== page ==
What advanced warbird do I describe?


    Clues:

    (1) At the time its specifications were decided, it was to be the most ambitious high performance aircraft ever designed.

    (2) It was never put into production, but the decision was purely political. The aircraft design was complete.

  12. #6712

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    RE: Knowledge Quiz for Warbird wiz

    CL-1200 Lancer
    Bloch MV-152

  13. #6713

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    RE: Knowledge Quiz for Warbird wiz


    ORIGINAL: deatonbt

    CL-1200 Lancer
    Good guess, deatonbt; but not the one we seek. JohnnyS has it figured out, but he can't field a question right now and wants to let some one else lead for a while. Maybe this will help. Thanks; Ernie P.



    What advanced warbird do I describe?


    Clues:

    (1) At the time its specifications were decided, it was to be the most ambitious high performance aircraft ever designed.

    (2) It was never put into production, but the decision was purely political. The aircraft design was complete.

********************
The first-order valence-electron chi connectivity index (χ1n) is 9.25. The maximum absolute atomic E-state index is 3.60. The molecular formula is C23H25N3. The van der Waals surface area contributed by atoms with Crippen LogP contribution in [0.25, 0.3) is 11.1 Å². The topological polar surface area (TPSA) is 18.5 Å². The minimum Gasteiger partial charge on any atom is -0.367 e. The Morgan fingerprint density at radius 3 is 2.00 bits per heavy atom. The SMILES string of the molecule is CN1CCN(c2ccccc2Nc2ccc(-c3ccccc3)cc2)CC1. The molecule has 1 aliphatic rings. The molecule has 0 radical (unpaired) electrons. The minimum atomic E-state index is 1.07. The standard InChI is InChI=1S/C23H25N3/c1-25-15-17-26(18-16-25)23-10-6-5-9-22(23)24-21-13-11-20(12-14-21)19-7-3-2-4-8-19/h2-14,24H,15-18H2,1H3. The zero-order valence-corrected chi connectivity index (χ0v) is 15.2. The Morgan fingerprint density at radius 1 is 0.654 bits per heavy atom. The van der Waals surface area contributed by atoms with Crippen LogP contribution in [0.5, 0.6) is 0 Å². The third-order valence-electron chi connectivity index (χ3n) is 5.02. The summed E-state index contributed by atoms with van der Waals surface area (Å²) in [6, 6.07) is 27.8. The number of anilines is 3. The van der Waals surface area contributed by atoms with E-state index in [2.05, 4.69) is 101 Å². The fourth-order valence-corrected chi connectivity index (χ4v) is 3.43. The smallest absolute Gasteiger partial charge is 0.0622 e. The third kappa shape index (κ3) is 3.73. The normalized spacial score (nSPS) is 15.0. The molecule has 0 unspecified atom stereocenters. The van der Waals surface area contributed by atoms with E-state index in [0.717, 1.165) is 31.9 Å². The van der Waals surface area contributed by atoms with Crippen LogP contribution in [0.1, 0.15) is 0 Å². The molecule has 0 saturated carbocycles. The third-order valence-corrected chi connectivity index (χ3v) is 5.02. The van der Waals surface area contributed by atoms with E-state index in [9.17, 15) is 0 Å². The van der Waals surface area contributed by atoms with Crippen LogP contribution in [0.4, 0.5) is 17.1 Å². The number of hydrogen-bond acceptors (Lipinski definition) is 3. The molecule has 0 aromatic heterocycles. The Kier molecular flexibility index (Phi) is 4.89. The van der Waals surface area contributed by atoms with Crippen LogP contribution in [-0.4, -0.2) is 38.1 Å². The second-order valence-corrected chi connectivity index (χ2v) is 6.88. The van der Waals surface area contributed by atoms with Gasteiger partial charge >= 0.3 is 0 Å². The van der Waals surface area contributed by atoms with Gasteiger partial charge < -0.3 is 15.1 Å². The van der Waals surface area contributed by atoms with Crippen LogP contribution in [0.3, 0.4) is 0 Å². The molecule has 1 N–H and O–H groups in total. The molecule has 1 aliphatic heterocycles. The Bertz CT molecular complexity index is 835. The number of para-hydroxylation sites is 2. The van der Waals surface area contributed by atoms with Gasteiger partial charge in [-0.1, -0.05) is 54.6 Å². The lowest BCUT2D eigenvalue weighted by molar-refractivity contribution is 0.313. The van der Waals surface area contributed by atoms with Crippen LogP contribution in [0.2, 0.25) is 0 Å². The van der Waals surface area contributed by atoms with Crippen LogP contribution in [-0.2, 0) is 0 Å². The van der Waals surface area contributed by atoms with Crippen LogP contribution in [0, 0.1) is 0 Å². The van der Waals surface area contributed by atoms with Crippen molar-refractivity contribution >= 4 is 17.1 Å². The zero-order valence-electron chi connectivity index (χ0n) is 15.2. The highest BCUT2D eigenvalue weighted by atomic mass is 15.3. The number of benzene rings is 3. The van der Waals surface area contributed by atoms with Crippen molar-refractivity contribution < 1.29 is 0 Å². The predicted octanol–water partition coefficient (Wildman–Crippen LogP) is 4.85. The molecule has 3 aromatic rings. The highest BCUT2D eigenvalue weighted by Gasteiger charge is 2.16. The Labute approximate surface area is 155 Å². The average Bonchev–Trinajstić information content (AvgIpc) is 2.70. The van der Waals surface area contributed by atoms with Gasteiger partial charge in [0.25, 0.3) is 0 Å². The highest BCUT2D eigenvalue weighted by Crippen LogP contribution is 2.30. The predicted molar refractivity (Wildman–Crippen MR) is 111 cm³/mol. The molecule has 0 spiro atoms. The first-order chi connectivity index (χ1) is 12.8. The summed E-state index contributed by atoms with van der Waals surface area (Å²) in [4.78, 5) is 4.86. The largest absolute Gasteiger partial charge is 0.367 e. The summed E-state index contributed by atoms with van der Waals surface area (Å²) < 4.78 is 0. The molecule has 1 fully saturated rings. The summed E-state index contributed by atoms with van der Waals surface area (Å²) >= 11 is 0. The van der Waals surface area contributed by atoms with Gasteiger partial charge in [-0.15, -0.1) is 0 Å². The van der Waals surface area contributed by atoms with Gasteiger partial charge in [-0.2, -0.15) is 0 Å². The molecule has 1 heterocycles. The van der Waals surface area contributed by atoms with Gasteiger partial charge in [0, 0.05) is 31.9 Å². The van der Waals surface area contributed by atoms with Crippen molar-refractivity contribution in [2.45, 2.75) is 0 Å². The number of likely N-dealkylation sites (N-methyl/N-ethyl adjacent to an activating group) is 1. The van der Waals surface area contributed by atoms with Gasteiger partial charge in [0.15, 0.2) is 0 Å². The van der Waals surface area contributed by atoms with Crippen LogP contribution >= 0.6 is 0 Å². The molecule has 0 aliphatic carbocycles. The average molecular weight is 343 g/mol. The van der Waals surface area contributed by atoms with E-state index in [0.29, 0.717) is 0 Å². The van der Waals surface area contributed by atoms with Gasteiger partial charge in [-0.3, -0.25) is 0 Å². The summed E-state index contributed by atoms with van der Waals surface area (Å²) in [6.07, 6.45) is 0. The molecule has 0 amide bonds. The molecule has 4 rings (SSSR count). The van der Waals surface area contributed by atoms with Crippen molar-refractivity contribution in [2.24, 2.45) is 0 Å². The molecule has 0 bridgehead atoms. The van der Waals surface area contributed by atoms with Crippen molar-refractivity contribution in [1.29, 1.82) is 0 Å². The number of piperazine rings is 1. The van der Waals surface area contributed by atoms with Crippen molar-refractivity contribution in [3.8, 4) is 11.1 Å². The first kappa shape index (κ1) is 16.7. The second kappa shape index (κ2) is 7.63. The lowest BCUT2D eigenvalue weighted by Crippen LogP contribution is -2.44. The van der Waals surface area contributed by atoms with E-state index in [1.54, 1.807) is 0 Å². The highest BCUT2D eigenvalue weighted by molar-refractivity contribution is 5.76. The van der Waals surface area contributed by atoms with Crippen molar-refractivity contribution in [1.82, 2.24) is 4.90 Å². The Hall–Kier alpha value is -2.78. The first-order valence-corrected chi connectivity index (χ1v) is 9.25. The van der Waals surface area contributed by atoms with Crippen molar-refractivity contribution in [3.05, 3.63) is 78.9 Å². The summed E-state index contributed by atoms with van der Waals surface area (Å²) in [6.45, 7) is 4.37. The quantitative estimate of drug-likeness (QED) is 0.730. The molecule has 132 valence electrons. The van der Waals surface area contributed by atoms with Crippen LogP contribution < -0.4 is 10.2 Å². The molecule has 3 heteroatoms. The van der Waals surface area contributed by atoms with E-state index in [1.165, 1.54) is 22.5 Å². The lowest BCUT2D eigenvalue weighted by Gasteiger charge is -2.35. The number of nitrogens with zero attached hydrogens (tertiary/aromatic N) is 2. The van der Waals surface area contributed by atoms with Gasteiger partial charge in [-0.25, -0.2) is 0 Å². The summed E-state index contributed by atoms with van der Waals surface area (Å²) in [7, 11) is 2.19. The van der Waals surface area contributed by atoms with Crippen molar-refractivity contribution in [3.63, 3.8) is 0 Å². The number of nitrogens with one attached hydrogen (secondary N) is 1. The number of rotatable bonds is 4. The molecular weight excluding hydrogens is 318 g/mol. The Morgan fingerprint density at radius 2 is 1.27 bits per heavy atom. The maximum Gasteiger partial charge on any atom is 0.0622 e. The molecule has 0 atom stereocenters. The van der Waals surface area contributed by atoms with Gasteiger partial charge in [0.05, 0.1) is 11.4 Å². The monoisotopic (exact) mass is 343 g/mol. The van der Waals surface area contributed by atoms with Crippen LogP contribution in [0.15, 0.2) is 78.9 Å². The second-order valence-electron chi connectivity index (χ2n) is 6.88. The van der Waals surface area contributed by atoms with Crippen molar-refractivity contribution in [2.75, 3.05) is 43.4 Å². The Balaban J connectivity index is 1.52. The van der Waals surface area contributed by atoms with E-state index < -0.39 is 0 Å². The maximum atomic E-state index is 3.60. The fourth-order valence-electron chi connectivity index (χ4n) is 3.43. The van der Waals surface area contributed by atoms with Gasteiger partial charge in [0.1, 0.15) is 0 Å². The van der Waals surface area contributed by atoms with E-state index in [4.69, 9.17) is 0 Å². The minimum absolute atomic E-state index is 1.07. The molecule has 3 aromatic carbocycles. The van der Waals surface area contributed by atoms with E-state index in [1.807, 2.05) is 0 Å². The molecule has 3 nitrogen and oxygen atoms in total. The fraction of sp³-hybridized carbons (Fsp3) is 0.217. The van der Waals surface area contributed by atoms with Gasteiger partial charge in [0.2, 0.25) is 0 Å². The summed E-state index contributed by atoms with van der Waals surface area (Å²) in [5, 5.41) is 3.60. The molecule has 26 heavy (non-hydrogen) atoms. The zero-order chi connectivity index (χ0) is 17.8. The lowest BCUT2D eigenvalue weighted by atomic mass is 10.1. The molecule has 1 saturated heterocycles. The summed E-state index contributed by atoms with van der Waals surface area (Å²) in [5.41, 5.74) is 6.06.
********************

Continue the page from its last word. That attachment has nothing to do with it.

(3) Its mission was originally to have been strategic reconnaissance.


  14. #6714

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    RE: Knowledge Quiz for Warbird wiz

    Late night clue. Thanks; Ernie P.


    What advanced warbird do I describe?


    Clues:

    (1) At the time its specifications were decided, it was to be the most ambitious high performance aircraft ever designed.

    (2) It was never put into production, but the decision was purely political. The aircraft design was complete.

    (3) Its mission was originally to have been strategic reconnaissance.

    (4) Then, it was decided to build in a bomber role.


  15. #6715

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    RE: Knowledge Quiz for Warbird wiz

    An early morning clue. Thanks; Ernie P.


    What advanced warbird do I describe?


    Clues:

    (1) At the time its specifications were decided, it was to be the most ambitious high performance aircraft ever designed.

    (2) It was never put into production, but the decision was purely political. The aircraft design was complete.

    (3) Its mission was originally to have been strategic reconnaissance.

    (4) Then, it was decided to build in a bomber role.

    (5) It was to maintain a cruise speed of mach 2 +.


  16. #6716
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    RE: Knowledge Quiz for Warbird wiz

    B 70 Valkyrie
    Semper Fi
    Look towards the Horizon......your death awaits you there So Enjoy today ,,,,,,

  17. #6717